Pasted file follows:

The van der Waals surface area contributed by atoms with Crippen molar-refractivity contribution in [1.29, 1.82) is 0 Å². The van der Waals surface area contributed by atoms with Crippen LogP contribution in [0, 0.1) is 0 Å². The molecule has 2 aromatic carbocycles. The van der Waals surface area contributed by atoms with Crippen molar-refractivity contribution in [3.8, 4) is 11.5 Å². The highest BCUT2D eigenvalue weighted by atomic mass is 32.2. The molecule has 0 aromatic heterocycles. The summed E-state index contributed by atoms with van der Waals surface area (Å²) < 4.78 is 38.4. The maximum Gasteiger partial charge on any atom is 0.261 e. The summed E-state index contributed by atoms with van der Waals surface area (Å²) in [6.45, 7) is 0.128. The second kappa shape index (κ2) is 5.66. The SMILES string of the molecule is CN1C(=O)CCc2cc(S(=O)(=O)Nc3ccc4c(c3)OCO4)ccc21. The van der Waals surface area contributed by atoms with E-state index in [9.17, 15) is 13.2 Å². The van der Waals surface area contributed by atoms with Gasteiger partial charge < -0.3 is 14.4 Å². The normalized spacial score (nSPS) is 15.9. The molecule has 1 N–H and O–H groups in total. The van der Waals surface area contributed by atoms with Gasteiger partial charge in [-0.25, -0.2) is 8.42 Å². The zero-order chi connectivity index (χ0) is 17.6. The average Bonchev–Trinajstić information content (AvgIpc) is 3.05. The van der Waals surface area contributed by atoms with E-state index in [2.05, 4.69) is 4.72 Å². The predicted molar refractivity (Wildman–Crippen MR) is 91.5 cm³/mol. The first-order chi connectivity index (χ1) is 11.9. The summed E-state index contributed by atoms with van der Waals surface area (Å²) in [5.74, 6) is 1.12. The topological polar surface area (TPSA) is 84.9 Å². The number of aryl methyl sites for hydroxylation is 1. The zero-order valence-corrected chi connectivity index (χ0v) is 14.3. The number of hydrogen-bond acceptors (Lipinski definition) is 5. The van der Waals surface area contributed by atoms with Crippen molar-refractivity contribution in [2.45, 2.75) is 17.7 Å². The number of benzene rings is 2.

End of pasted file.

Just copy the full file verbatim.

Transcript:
The van der Waals surface area contributed by atoms with Crippen molar-refractivity contribution in [1.29, 1.82) is 0 Å². The van der Waals surface area contributed by atoms with Crippen LogP contribution in [0, 0.1) is 0 Å². The molecule has 2 aromatic carbocycles. The van der Waals surface area contributed by atoms with Crippen molar-refractivity contribution in [3.8, 4) is 11.5 Å². The highest BCUT2D eigenvalue weighted by atomic mass is 32.2. The molecule has 0 aromatic heterocycles. The summed E-state index contributed by atoms with van der Waals surface area (Å²) < 4.78 is 38.4. The maximum Gasteiger partial charge on any atom is 0.261 e. The summed E-state index contributed by atoms with van der Waals surface area (Å²) in [6.45, 7) is 0.128. The second kappa shape index (κ2) is 5.66. The SMILES string of the molecule is CN1C(=O)CCc2cc(S(=O)(=O)Nc3ccc4c(c3)OCO4)ccc21. The van der Waals surface area contributed by atoms with E-state index in [9.17, 15) is 13.2 Å². The van der Waals surface area contributed by atoms with Gasteiger partial charge < -0.3 is 14.4 Å². The normalized spacial score (nSPS) is 15.9. The molecule has 1 N–H and O–H groups in total. The van der Waals surface area contributed by atoms with Gasteiger partial charge in [-0.25, -0.2) is 8.42 Å². The zero-order chi connectivity index (χ0) is 17.6. The average Bonchev–Trinajstić information content (AvgIpc) is 3.05. The van der Waals surface area contributed by atoms with E-state index in [2.05, 4.69) is 4.72 Å². The predicted molar refractivity (Wildman–Crippen MR) is 91.5 cm³/mol. The first-order chi connectivity index (χ1) is 11.9. The summed E-state index contributed by atoms with van der Waals surface area (Å²) in [5.74, 6) is 1.12. The topological polar surface area (TPSA) is 84.9 Å². The number of aryl methyl sites for hydroxylation is 1. The zero-order valence-corrected chi connectivity index (χ0v) is 14.3. The number of hydrogen-bond acceptors (Lipinski definition) is 5. The van der Waals surface area contributed by atoms with Crippen molar-refractivity contribution in [2.45, 2.75) is 17.7 Å². The number of benzene rings is 2.